The people who worked on the Bricklin SV-1 are proud of it, which may be why Malcolm Bricklin doesn’t come off as as much as a villain as one might expect. It started out as a safety car, proposed to be able to protect occupants in 50 mph crashes and with bumpers that could withstand 20 mph impacts without damage, hence the nameplate SV-1, for Safety Vehicle. How the SV-1 came to be built in St. John, New Brunswick had to do with a politician, provincial premier Richard Hadfield, looking to create industry and jobs and Malcolm Bricklin looking for somebody else’s money to bankroll the project. Bricklin had first pitched the Quebec government on financing a plan for him to take over an idled assembly plant that had produced Renaults from kits and a failed sportscar project. The Quebec provincial government looked into Bricklin’s past enterprises and wouldn’t touch him with a ten foot pole.
By looking at the people involved in the SV-1 project, Watson explains how the unlikely project came to fruition only to come to an end after two years of production when the provincial government pulled the financial plug and wouldn’t put yet more millions into Bricklin of Canada.
SV-1, The Bricklin Inquiry tells the story about the project from the perspective of most of the participants:
Bruce Meyers, who stuck a fiberglass body on a VW Beetle chassis and created the Meyers Manx dune buggy. He later made the Meyers SR, for Sports Roadster, one of which Malcolm Bricklin bought. Meyers had a hand in the the early design of the SV-1.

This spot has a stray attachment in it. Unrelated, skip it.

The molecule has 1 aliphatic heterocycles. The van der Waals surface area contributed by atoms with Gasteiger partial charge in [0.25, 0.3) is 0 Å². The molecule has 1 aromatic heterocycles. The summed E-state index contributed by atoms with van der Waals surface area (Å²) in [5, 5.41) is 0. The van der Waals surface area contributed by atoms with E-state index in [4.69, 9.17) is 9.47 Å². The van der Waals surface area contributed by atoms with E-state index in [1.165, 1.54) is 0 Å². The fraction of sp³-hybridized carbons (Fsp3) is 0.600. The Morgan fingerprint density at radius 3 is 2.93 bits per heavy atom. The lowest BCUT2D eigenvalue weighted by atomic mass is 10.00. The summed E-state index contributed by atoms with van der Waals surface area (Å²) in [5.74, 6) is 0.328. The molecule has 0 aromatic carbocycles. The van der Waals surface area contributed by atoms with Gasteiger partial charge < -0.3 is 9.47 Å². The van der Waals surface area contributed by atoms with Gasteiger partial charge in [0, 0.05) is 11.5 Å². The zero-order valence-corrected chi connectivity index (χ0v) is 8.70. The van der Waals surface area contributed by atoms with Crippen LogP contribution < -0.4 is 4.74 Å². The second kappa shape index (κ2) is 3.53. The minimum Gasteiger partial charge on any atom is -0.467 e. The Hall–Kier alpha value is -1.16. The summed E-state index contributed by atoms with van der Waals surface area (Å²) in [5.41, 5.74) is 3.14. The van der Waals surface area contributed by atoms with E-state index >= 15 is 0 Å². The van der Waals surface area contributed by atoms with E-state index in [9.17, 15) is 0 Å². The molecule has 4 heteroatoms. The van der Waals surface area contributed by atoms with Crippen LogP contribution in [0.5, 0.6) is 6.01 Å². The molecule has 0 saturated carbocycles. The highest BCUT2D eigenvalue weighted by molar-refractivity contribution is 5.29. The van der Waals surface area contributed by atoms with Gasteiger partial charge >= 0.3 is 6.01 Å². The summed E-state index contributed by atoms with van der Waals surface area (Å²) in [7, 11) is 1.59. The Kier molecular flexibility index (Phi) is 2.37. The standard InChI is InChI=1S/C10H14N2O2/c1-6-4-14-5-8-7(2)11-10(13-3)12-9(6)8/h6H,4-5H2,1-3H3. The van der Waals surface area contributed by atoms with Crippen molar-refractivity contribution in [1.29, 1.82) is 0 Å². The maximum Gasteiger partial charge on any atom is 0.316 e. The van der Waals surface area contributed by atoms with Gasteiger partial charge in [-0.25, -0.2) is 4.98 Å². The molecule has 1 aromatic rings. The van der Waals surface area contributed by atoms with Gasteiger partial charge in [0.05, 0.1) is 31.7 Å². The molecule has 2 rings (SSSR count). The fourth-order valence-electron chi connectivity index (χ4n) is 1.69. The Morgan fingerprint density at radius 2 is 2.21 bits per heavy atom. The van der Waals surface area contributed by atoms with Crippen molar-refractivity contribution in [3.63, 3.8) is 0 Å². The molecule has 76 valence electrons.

Dick Dean, famous car customizer. He carved foam from Marshall Hobart’s original styling sketches and built the first prototype
Richard Hadfield, Conservative premier of New Brunswick who championed the Bricklin project, even campaigning in the car. His political career would suffer as a result of the Bricklin failure.
Marshall Hobart, an Art Center student who worked as a designer for Meyers. While visiting Bricklin’s offices Malcolm asked him if he could design the car. He started doing sketches and one was chosen to become the SV-1.
Herb Grasse, the “controlled lunatic” designer tasked with taking the work of Dean, Hobart and Myers and turning it into a production “safety car”. Watson obviously thinks that Grasse has taken undue credit for designing the Bricklin car, depriving Hobart of his props.
Leon Klein, the man with connections who knew how to get money out of the provincial government.
Terry Tanner, managing mfg engineer for General Vehicle Inc., Bricklin’s holding company
Ian Watson, the real reason for this film. He moved his family to New Brunswick so he could take the job of comptroller for Bricklin’s Canadian operations, the St. John assembly plant and a satellite operation that made the SV-1′s body panels. The SV-1′s body was made of fiberglass bonded with a skin of color embedded acrylic that Malcolm Bricklin promised would look just as good 20 years later. To his credit, surviving Bricklins do look good, though the Minto, NB plant had a difficult time getting the lamination process to work. Watson tried instituting practices that would have operated the facility and the company in a more professional and fiscally responsible manner, but his superiors didn’t want the provincial government and other backers to know of any problems. Had the procedures been implemented, later financial problem might have been avoided. Another less practical idea of Ian Watson’s for saving the company’s money, borrowing a coworker’s .45 and shooting Malcolm Bricklin, never got beyond fantasy stage.